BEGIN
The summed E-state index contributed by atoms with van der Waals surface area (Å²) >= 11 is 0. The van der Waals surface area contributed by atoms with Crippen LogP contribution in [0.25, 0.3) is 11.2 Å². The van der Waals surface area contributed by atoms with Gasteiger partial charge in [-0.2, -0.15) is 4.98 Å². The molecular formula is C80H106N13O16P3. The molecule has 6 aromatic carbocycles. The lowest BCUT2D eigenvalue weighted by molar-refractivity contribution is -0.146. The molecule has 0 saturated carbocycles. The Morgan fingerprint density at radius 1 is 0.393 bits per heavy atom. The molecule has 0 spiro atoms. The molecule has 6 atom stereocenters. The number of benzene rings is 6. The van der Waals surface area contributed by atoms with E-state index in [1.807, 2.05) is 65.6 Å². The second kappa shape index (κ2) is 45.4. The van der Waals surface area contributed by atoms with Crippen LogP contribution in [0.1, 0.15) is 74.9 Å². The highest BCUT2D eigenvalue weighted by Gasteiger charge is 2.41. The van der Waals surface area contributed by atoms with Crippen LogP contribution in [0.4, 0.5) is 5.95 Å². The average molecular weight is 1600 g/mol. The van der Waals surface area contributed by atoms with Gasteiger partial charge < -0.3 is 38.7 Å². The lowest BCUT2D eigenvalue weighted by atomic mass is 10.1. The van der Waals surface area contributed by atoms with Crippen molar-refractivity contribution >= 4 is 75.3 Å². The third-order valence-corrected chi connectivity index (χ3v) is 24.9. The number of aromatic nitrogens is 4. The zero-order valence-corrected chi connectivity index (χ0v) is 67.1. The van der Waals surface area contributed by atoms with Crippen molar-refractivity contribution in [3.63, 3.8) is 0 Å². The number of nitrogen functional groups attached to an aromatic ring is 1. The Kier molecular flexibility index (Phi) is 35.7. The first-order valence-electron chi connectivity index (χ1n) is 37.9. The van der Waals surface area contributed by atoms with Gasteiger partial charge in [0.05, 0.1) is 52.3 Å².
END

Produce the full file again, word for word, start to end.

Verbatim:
The summed E-state index contributed by atoms with van der Waals surface area (Å²) >= 11 is 0. The van der Waals surface area contributed by atoms with Crippen LogP contribution in [0.25, 0.3) is 11.2 Å². The van der Waals surface area contributed by atoms with Gasteiger partial charge in [-0.2, -0.15) is 4.98 Å². The molecular formula is C80H106N13O16P3. The molecule has 6 aromatic carbocycles. The lowest BCUT2D eigenvalue weighted by molar-refractivity contribution is -0.146. The molecule has 0 saturated carbocycles. The Morgan fingerprint density at radius 1 is 0.393 bits per heavy atom. The molecule has 0 spiro atoms. The molecule has 6 atom stereocenters. The number of benzene rings is 6. The van der Waals surface area contributed by atoms with E-state index in [1.807, 2.05) is 65.6 Å². The second kappa shape index (κ2) is 45.4. The van der Waals surface area contributed by atoms with Crippen LogP contribution in [0.1, 0.15) is 74.9 Å². The highest BCUT2D eigenvalue weighted by Gasteiger charge is 2.41. The van der Waals surface area contributed by atoms with Crippen LogP contribution in [0.4, 0.5) is 5.95 Å². The average molecular weight is 1600 g/mol. The van der Waals surface area contributed by atoms with Gasteiger partial charge < -0.3 is 38.7 Å². The lowest BCUT2D eigenvalue weighted by atomic mass is 10.1. The van der Waals surface area contributed by atoms with Crippen molar-refractivity contribution >= 4 is 75.3 Å². The third-order valence-corrected chi connectivity index (χ3v) is 24.9. The number of aromatic nitrogens is 4. The zero-order valence-corrected chi connectivity index (χ0v) is 67.1. The van der Waals surface area contributed by atoms with Crippen molar-refractivity contribution in [3.63, 3.8) is 0 Å². The number of nitrogen functional groups attached to an aromatic ring is 1. The Kier molecular flexibility index (Phi) is 35.7. The first-order valence-electron chi connectivity index (χ1n) is 37.9. The van der Waals surface area contributed by atoms with Gasteiger partial charge in [0.05, 0.1) is 52.3 Å².